My first radiation appointment (in this series) had no radiation, it was a planning session. While being mapped, I asked the two young lady technicians if they had a most memorable patient. They said no, patients come and go daily, nothing has really stood out in the parade. After a while, one of them remembered a tattooed patient who, for his final treatment had printed THANK YOU across his chest with a big felt marker. He was the most memorable. I told them my prostate surgery seven years ago was on the morning of St Patrick’s Day, and how I was going to tie a green bow on myself so when the surgeon pulls back the sheet to operate, he would say, “Oh – Yes… it is St Patrick’s Day!” But, I confessed that I chickened out. That doctor and team didn’t know me and could possibly suspect I was a weird-O. One technician thought that was really funny and wondered if I would do something on my last visit here. I had seven weeks to consider it, and they had seven weeks to determine the odds of me being any kind of weird.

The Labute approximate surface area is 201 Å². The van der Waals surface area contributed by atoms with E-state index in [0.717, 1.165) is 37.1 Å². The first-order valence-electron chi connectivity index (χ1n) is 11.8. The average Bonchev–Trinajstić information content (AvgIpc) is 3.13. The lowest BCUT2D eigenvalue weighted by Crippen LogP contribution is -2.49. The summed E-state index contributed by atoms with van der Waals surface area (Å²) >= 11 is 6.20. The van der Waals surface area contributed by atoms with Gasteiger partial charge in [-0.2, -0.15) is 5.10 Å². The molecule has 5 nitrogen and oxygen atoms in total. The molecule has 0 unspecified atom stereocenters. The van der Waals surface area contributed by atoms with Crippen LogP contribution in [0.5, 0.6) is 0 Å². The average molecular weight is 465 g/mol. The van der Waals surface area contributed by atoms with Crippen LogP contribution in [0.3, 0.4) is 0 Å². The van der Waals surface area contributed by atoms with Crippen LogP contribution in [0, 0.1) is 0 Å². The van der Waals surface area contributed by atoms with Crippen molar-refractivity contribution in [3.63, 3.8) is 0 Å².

My daily radiation treatments have gone as follows: allow time to get to my appointment considering traffic and parking. Go directly to the radiation dispensary, remove pants and shoes, put on a hospital gown, visit in the waiting room until escorted to the machine. Reciting the magic words (my birth date) gets me through the last door. I lay on the slab, put my legs into the “don’t move” mold made just for me, and to expose my new hospital tattoo laser targets, I slip my underwear down to the borderline that separates PG-13 from RATED R. The machine orbits my equator once while performing a scan, and once again delivering radiation.
I drove the 21.8 miles once again for my 38th and final radiation treatment. In the changing room, I switched to my brand-new, carefully chosen, Wonder Woman underwear. The technicians were properly dazzled when on the slab, I drew open my hospital gown and presented my colors. They were even more impressed when I lowered them to reveal the message my wife had carefully inscribed just north of the border with a king size Sharpie, “THANK YOU x38.” They said it made their day and would be talked about for a long time.